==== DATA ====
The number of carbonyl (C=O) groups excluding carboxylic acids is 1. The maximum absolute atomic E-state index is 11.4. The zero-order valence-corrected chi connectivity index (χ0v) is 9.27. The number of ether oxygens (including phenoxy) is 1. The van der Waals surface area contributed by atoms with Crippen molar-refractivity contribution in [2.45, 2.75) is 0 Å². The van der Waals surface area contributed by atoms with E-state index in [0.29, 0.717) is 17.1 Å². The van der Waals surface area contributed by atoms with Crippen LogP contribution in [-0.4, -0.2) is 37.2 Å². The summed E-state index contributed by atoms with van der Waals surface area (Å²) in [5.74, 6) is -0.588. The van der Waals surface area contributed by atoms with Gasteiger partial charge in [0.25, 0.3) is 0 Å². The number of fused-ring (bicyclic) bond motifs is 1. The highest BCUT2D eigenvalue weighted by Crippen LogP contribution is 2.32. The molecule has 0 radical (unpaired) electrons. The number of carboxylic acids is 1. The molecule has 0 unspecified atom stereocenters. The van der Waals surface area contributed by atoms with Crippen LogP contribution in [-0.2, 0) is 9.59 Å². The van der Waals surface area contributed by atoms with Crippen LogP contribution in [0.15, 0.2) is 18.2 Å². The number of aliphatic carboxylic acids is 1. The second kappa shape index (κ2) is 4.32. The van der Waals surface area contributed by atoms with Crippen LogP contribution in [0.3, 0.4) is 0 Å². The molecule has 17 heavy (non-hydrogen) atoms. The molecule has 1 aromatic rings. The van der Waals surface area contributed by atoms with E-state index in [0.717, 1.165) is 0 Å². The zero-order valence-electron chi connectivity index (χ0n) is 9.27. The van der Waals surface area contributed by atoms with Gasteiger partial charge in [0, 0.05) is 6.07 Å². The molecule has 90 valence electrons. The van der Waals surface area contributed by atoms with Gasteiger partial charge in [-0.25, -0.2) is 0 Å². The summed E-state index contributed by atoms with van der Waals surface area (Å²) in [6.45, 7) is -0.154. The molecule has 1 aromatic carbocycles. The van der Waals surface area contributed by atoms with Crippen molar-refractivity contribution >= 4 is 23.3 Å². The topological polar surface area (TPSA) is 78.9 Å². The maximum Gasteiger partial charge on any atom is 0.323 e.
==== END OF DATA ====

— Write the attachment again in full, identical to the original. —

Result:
The number of carbonyl (C=O) groups excluding carboxylic acids is 1. The maximum absolute atomic E-state index is 11.4. The zero-order valence-corrected chi connectivity index (χ0v) is 9.27. The number of ether oxygens (including phenoxy) is 1. The van der Waals surface area contributed by atoms with Crippen molar-refractivity contribution in [2.45, 2.75) is 0 Å². The van der Waals surface area contributed by atoms with E-state index in [0.29, 0.717) is 17.1 Å². The van der Waals surface area contributed by atoms with Crippen LogP contribution in [-0.4, -0.2) is 37.2 Å². The summed E-state index contributed by atoms with van der Waals surface area (Å²) in [5.74, 6) is -0.588. The van der Waals surface area contributed by atoms with Gasteiger partial charge in [0.25, 0.3) is 0 Å². The number of fused-ring (bicyclic) bond motifs is 1. The highest BCUT2D eigenvalue weighted by Crippen LogP contribution is 2.32. The molecule has 0 radical (unpaired) electrons. The number of carboxylic acids is 1. The molecule has 0 unspecified atom stereocenters. The van der Waals surface area contributed by atoms with Crippen LogP contribution in [-0.2, 0) is 9.59 Å². The van der Waals surface area contributed by atoms with Crippen LogP contribution in [0.15, 0.2) is 18.2 Å². The number of aliphatic carboxylic acids is 1. The second kappa shape index (κ2) is 4.32. The van der Waals surface area contributed by atoms with Crippen LogP contribution in [0.3, 0.4) is 0 Å². The molecule has 17 heavy (non-hydrogen) atoms. The molecule has 1 aromatic rings. The van der Waals surface area contributed by atoms with E-state index in [0.717, 1.165) is 0 Å². The zero-order valence-electron chi connectivity index (χ0n) is 9.27. The van der Waals surface area contributed by atoms with Gasteiger partial charge in [0, 0.05) is 6.07 Å². The molecule has 90 valence electrons. The van der Waals surface area contributed by atoms with Gasteiger partial charge in [-0.25, -0.2) is 0 Å². The summed E-state index contributed by atoms with van der Waals surface area (Å²) in [6.45, 7) is -0.154. The molecule has 1 aromatic carbocycles. The van der Waals surface area contributed by atoms with Crippen molar-refractivity contribution >= 4 is 23.3 Å². The topological polar surface area (TPSA) is 78.9 Å². The maximum Gasteiger partial charge on any atom is 0.323 e.